• Arkansas duck hunting brought in more than $100,000,000 in 60 days in 2009,
  • More than 20,600 law enforcement officers were employed in Arkansas in 2016,
  • In 2018, the City of Jonesboro invested $10 million in a shooting range and education center,

These industries and several others require gunsmiths to maintain, fix, and modify their guns.

Truly, gunsmithing is a specialized occupation.  However, with only 11 academically accredited programs in the nation–and a handful of online, do-it-yourself, or correspondence schools available–the need for gunsmithing programs is real.

 
 

Degree Plans

The Certificate of Proficiency in Gunsmithing Technology is most appropriate for those with a background in machining and is the foundation for the Technical Certificate in Gunsmithing Technology and the Associate of Applied Science in Gunsmithing Technology.

The Certificate of Proficiency in Gunsmithing Technology is most appropriate for those with a background in machining and is the foundation for the Technical Certificate in Gunsmithing Technology and the Associate of Applied Science in Gunsmithing Technology.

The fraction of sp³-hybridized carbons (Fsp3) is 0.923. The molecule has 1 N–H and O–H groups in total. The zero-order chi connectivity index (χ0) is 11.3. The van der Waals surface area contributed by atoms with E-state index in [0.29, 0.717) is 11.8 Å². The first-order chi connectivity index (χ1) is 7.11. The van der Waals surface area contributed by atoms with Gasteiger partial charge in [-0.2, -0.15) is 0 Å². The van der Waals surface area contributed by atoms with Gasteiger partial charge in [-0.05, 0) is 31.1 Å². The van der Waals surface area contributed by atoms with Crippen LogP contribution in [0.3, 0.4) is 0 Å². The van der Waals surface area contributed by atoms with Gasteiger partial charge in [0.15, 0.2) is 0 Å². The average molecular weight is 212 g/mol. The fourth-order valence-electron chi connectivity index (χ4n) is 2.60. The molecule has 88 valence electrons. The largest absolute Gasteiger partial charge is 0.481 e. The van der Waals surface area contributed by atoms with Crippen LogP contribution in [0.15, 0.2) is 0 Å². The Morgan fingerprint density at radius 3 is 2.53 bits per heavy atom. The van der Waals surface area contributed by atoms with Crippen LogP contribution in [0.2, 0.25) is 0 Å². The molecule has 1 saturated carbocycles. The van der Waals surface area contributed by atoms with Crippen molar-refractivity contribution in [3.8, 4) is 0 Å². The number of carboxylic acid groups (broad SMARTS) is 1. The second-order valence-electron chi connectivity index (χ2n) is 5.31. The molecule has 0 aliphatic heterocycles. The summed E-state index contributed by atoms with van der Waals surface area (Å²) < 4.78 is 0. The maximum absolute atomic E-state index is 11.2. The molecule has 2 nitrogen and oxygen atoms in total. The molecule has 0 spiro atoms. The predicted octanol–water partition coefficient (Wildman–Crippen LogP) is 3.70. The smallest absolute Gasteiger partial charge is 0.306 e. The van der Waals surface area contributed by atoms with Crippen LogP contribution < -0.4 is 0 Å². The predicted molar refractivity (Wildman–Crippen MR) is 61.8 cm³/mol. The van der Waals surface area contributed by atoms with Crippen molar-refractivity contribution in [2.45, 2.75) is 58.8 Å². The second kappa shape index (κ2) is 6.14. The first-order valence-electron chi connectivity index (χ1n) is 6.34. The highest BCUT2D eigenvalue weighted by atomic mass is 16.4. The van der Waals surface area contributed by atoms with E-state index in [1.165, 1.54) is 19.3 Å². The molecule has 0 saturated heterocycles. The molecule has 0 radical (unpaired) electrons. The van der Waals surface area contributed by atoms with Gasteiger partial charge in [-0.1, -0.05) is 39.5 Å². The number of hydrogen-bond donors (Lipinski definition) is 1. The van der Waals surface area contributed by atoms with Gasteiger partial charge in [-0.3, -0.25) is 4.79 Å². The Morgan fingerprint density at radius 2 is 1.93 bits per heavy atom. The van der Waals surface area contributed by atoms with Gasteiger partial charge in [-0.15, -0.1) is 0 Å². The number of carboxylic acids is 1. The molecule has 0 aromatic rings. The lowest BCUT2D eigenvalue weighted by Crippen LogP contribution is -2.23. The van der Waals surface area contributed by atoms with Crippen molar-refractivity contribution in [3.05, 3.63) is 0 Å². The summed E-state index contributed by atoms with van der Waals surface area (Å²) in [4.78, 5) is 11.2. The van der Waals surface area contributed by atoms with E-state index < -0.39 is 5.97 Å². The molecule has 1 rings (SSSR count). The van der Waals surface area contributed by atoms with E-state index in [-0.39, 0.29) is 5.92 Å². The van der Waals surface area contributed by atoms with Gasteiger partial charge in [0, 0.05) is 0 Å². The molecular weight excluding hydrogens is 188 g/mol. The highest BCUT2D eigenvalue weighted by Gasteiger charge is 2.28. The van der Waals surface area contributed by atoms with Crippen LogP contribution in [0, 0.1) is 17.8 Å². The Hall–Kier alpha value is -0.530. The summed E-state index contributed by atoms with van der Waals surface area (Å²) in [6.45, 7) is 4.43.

The Certificate of Proficiency in Gunsmithing Technology is most appropriate for those with a background in machining and is the foundation for the Technical Certificate in Gunsmithing Technology and the Associate of Applied Science in Gunsmithing Technology.

The Technical Certificate in Gunsmithing Technology is most appropriate for the beginning student and is the first year of the Associate of Applied Science in Gunsmithing Technology. Students may begin directly in this program without first having completed a certificate of proficiency.

The Associate of Applied Science in Gunsmithing Technology is a stackable credit which will incorporate the Technical Certificate and the Certificate of Proficiency if a student has them.  Students may begin directly in the Associate of Applied Science in Gunsmithing Technology program without first having completed a technical certificate or a certificate of proficiency.